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562 SUPREME COURT REPORTS ANNOTATED


People vs. Castañeda, Jr.

*
No. L-46306. February 27, 1979.

PEOPLE OF THE PHILIPPINES, petitioner, vs. HON. MARIANO


C. CASTAÑEDA, JR., as Judge of the Court of First Instance of
Pampanga, Branch III, and BENJAMIN F. MANALOTO,
respondents.

Criminal Procedure; Wife may testify against husband for crime of


falsification of a deed of sale of conjugal house and lot where wife was
made to appear as having given far consent to the sale.—With more reason
must the exception apply to the instant case where the victim of the crime
and the person who stands to be directly prejudic-

_______________

* SECOND DIVISION.

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People vs. Castañeda, Jr.

ed by the falsification is not a third person but the wife herself. And it is
undeniable that the criminal act complained of had the effect of directly and
vitally impairing the conjugal relation. This is apparent not only in the act of
the wife in personally lodging her complaint with the office of the
Provincial Fiscal, but also in her insistent efforts in connection with the
instant petition, which seeks to set aside the order disqualifying her from
testifying against her husband. Taken collectively, the actuations of the
witness-wife underscore the fact that the martial and domestic relations
between her and the accused-husband have become so strained that there is
no more harmony to be preserved nor peace and tranguility which may be
disturbed. In such a case, as We have occasion to point out in previous
decisions, “identity of interests disappears and the consequent danger of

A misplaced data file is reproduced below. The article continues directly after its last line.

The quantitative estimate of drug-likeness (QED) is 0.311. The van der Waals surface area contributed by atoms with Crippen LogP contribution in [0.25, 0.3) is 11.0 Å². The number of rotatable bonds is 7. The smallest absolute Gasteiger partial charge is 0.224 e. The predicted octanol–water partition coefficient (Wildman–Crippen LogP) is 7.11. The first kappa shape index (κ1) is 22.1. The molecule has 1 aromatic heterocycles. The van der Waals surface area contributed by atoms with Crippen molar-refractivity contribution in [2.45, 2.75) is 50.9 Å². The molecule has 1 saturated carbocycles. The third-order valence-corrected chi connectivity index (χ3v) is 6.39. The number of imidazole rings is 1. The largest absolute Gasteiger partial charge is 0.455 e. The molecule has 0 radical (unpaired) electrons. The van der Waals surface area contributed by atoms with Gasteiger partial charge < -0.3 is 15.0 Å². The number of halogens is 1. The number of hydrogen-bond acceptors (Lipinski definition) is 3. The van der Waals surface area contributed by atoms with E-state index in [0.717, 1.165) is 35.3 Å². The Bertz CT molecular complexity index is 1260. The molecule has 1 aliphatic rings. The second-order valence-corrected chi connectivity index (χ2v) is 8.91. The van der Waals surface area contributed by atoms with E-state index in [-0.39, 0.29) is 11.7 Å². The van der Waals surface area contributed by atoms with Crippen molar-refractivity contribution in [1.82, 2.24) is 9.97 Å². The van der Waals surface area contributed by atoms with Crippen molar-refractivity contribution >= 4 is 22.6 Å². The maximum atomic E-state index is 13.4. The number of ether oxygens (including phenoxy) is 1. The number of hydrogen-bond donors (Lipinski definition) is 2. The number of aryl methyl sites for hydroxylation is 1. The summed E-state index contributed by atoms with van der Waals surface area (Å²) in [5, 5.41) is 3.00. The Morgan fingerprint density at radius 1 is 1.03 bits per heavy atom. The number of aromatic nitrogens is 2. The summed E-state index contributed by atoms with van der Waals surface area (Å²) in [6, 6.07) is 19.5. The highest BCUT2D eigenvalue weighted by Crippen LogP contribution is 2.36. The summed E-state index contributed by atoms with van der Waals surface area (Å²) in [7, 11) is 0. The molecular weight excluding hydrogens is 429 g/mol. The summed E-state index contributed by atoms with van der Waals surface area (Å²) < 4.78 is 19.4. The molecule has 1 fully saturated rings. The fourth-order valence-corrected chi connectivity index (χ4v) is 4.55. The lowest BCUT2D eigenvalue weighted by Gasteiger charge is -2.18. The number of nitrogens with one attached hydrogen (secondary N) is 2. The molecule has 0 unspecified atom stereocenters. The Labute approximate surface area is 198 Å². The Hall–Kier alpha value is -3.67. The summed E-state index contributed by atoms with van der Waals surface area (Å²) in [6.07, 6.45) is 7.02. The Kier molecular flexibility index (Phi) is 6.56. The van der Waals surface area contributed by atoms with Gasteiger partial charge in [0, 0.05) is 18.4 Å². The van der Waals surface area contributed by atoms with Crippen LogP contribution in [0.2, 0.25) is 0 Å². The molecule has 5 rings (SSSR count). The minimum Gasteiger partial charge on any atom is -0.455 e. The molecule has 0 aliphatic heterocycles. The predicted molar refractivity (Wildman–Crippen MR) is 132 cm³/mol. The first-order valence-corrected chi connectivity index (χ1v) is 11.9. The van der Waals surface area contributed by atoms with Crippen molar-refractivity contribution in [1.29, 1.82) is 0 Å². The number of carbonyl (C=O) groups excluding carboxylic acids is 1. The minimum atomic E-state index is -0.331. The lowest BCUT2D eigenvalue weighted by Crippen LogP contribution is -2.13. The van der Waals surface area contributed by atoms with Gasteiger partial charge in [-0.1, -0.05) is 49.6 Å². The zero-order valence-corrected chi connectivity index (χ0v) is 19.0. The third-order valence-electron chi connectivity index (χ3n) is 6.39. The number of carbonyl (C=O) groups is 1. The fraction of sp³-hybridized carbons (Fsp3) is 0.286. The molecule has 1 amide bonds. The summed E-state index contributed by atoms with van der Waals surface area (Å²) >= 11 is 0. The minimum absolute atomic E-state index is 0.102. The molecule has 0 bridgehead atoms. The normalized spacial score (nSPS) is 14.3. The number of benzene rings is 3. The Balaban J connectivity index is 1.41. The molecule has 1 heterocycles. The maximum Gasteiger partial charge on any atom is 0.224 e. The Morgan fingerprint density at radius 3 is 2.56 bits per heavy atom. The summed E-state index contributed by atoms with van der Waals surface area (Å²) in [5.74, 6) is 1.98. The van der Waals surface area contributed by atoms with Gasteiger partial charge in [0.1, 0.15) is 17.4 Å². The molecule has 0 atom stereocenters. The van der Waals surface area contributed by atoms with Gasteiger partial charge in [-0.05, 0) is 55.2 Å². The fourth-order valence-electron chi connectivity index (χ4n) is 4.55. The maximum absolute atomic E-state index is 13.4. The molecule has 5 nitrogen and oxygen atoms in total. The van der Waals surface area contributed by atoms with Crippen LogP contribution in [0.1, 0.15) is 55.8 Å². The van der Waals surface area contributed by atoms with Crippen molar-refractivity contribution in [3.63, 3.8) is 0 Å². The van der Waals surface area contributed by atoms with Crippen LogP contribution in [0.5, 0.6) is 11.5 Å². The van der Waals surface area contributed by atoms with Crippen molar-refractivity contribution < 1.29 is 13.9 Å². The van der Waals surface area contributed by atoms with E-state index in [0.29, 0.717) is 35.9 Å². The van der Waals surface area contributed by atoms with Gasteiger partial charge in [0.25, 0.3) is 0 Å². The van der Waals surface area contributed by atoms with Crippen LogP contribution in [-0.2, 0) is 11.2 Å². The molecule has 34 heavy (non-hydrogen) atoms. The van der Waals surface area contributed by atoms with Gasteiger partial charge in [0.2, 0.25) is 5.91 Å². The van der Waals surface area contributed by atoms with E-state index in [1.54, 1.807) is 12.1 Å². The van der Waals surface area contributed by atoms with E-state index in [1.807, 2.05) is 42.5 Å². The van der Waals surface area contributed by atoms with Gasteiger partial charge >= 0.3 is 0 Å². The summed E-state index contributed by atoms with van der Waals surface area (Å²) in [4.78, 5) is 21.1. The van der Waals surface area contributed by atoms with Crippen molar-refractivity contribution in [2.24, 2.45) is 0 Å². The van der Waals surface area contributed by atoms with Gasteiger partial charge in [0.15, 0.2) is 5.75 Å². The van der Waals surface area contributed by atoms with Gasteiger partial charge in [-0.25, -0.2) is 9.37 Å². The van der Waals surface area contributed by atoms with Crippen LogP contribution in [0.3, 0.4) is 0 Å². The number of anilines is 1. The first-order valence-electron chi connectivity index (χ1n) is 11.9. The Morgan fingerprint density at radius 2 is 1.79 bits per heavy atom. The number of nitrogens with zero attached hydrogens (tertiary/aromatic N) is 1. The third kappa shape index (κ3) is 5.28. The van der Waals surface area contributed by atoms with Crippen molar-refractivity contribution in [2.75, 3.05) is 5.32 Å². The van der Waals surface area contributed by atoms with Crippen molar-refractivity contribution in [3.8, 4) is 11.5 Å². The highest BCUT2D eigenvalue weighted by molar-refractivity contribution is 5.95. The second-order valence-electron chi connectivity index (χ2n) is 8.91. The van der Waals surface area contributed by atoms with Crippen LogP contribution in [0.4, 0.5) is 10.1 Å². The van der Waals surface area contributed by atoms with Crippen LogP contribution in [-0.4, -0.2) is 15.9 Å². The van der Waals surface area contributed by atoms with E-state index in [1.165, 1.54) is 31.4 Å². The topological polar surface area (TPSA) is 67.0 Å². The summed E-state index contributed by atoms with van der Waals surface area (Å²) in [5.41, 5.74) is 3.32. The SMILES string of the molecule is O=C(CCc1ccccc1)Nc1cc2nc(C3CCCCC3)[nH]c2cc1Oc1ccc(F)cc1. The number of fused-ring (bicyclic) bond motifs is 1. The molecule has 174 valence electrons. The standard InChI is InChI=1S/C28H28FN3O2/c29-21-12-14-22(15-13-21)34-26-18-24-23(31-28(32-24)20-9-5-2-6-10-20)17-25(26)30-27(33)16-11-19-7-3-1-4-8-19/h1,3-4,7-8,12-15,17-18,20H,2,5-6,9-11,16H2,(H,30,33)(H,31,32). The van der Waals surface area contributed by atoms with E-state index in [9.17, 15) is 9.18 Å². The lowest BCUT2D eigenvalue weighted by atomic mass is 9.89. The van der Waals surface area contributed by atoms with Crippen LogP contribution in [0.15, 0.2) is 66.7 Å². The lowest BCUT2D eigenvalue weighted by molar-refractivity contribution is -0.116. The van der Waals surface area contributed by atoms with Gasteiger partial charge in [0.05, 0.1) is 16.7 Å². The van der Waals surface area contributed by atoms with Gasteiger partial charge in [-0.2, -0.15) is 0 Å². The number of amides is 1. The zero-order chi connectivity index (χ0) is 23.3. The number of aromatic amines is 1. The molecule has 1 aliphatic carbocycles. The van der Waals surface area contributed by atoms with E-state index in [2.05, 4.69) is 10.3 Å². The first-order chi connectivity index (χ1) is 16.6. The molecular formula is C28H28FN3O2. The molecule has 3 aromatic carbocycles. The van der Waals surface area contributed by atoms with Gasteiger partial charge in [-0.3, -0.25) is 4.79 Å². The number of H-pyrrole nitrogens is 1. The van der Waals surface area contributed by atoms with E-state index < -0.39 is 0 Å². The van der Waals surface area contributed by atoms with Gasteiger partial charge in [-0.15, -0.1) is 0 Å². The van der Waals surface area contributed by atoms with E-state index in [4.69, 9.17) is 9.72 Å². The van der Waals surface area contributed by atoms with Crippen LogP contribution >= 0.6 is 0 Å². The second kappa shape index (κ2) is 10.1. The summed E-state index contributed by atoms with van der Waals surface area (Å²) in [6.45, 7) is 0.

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perjury based on that identity is nonexistent. Likewise, in such a situation,


the security and confidences of private life which the law aims at protecting
will be nothing but ideals which, through their absence, merely leave a void
in the unhappy home.” Thus, there is no reason to apply the marital
disqualification rule.

ORIGINAL ACTION in the Supreme Court. Certiorari and


injunction.

The facts are stated in the opinion of the Court.


          Fiscal Regidor Y. Aglipay and Special Counsel Vicente
Macalino for petitioner.
     Moises Sevilla Ocampo for private petitioner.
     Cicero J. Punzalan for respondent.

SANTOS, J.:
1
On the basis of the complaint of his wife, Victoria M. Manaloto,
herein private respondent Benjamin Manaloto was charged before
the Court of First Instance of Pampanga, presided by respondent
Judge, Hon, Mariano C. Castañeda, Jr., with the crime of
Falsification of Public Document committed, according to the
Information, as follows:

That on or about the 19th day of May, 1975, in the Municipality of San